The Aztecs devised still more grisly methods of human sacrifice. M. Meyer and W. Sherman relate in their book, The Course of Mexican History, how in the early fourteenth century the Aztecs fought as mercenaries for Coxcox, ruler of the city of Culhuacan on the southern shores of the lake. When they took the nearby city of Xochimilco, they sent Coxcox eight thousand human ears as proof of their victory. Coxcox agreed to let his daughter become an Aztec goddess. Without his knowledge, the princess was skinned alive and offered up as a sacrifice. Later the Aztecs invited Coxcox to a banquet in her honor. To his horror, he noticed that one of the dancers about to entertain him was “dressed” in his daughter’s skin. Coxcox fell into a rage, gathered his army and put the barbarians to flight. The Aztecs often flayed people alive while offering human sacrifices to the god Xipe Totek. Cannibalism crowned the ritual barbarity of the Aztecs. They ate human flesh, regarding it as a divine ritual and a supreme, genuinely royal distinction. During a banquet in 1519, as a gesture of his special hospitality, the Aztec king Montezuma offered Cortes and his Spaniards dishes prepared from human hearts.
The Aztecs believed that the satisfaction of the gods depended on the degree of pain inflicted on the sacrificial victims. In times of drought they sacrificed children to the rain god Tlaloco. Before putting them to death, they ripped out their fingernails in order to elicit the greatest flow of tears, for it was only with children’s tears that they could prevail on the god to send down the desired rain.
The barbaric religion and civilization of the Aztecs was destroyed in 1519-1520 by a small army of Spanish knights (550 men and 16 horses) led by Captain Hernando Cortes. The Spaniards landed on the Yucatan Peninsula and began advancing along the coast. Having had enough of the Aztecs’ bloody terror and rule, Indian tribes joined with the Spaniards, resolving to take the Aztec capital of Tenochtitlan. News of the approaching white soldiers on horseback threw the superstitious Aztecs into a panic. King Montezuma was especially terrified, as he believed in the prophecies concerning the year 1519, which was supposed to see the return of the legendary god-king. Cortes entered Tenochtitlan on November 8, 1519, and was hailed by the king as the expected god. The Spaniards were put up in the most beautiful palaces. After staying there for six months, Cortes set out for the Vera Cruz coast to crush a rebellion mounted by the troops of Narvaez. He left behind him in Tenochtitlan a garrison of 140 soldiers. Cortes crushed his enemy and the defeated troops subsequently agreed to join forces with him. Meanwhile in Tenochtitlan the Aztecs had incited an uprising against the Spanish garrison. When Cortes reached the capital, a fierce battle was in progress. On June 30, 1520, under the cover of night, the Spaniards began withdrawing from the city. Only a remnant of the garrison managed to escape alive. The rest either perished in battle or were sacrificed to the gods in the Aztec temples. After this defeat, Cortes regrouped his army and, in May of 1520, having increased the strength of his force by some one hundred thousand Indian confederates, laid siege to the Aztec capital. After a series of fierce battles Tenochtitlan was taken on 13 August 1521.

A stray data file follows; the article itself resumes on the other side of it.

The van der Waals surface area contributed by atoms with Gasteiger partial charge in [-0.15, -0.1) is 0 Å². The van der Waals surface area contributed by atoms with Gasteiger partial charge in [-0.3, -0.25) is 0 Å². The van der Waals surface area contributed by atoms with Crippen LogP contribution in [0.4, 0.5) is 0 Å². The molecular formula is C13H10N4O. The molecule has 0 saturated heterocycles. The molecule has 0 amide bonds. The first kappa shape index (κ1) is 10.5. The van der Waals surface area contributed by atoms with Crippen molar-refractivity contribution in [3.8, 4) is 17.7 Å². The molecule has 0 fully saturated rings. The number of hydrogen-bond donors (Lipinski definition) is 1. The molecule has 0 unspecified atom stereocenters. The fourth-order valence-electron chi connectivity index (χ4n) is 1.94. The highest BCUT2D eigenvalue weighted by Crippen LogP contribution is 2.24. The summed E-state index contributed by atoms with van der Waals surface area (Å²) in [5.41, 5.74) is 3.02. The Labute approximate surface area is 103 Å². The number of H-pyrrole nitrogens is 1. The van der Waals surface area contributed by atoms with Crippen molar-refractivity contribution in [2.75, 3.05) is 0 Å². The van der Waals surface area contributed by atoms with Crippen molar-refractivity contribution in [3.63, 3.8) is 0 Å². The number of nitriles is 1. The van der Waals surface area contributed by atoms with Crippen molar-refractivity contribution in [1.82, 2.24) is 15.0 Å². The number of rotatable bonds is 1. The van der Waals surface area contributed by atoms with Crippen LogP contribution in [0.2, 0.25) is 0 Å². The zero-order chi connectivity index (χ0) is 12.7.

One of the first decisions of the conquistadors was to raze the gruesome temples of the Aztec gods. On the site of the largest temple to the “feathered snake” would stand the church of Santiago de Tlaltelolco. Catholic missionaries began arriving. Before long they were erecting Catholic churches, schools, orphanages and hospitals. However, the pagan customs of the land remained deeply rooted among the indigenous people and the number of converts to Catholicism remained relatively small. The situation remained essentially unchanged until 1531, when Our Lady began appearing on the hill of Tepeyac.